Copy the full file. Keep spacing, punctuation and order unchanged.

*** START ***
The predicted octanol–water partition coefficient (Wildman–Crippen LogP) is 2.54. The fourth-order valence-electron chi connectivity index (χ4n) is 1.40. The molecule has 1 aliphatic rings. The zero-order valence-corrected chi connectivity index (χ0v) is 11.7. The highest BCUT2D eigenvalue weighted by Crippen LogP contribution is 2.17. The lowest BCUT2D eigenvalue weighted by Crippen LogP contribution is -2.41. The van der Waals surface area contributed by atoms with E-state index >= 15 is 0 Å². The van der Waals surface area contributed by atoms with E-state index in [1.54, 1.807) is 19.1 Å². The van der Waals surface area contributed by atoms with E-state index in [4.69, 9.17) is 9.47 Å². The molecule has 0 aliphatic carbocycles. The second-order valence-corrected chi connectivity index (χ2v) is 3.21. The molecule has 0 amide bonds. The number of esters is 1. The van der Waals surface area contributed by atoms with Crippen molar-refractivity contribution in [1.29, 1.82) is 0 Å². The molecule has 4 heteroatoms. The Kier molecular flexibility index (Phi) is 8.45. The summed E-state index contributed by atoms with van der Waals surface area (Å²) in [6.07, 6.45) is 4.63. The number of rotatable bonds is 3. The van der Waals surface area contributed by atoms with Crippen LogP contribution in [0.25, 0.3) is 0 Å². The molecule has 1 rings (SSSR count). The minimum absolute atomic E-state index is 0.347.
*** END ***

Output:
The predicted octanol–water partition coefficient (Wildman–Crippen LogP) is 2.54. The fourth-order valence-electron chi connectivity index (χ4n) is 1.40. The molecule has 1 aliphatic rings. The zero-order valence-corrected chi connectivity index (χ0v) is 11.7. The highest BCUT2D eigenvalue weighted by Crippen LogP contribution is 2.17. The lowest BCUT2D eigenvalue weighted by Crippen LogP contribution is -2.41. The van der Waals surface area contributed by atoms with E-state index >= 15 is 0 Å². The van der Waals surface area contributed by atoms with E-state index in [1.54, 1.807) is 19.1 Å². The van der Waals surface area contributed by atoms with E-state index in [4.69, 9.17) is 9.47 Å². The molecule has 0 aliphatic carbocycles. The second-order valence-corrected chi connectivity index (χ2v) is 3.21. The molecule has 0 amide bonds. The number of esters is 1. The van der Waals surface area contributed by atoms with Crippen molar-refractivity contribution in [1.29, 1.82) is 0 Å². The molecule has 4 heteroatoms. The Kier molecular flexibility index (Phi) is 8.45. The summed E-state index contributed by atoms with van der Waals surface area (Å²) in [6.07, 6.45) is 4.63. The number of rotatable bonds is 3. The van der Waals surface area contributed by atoms with Crippen LogP contribution in [0.25, 0.3) is 0 Å². The molecule has 1 rings (SSSR count). The minimum absolute atomic E-state index is 0.347.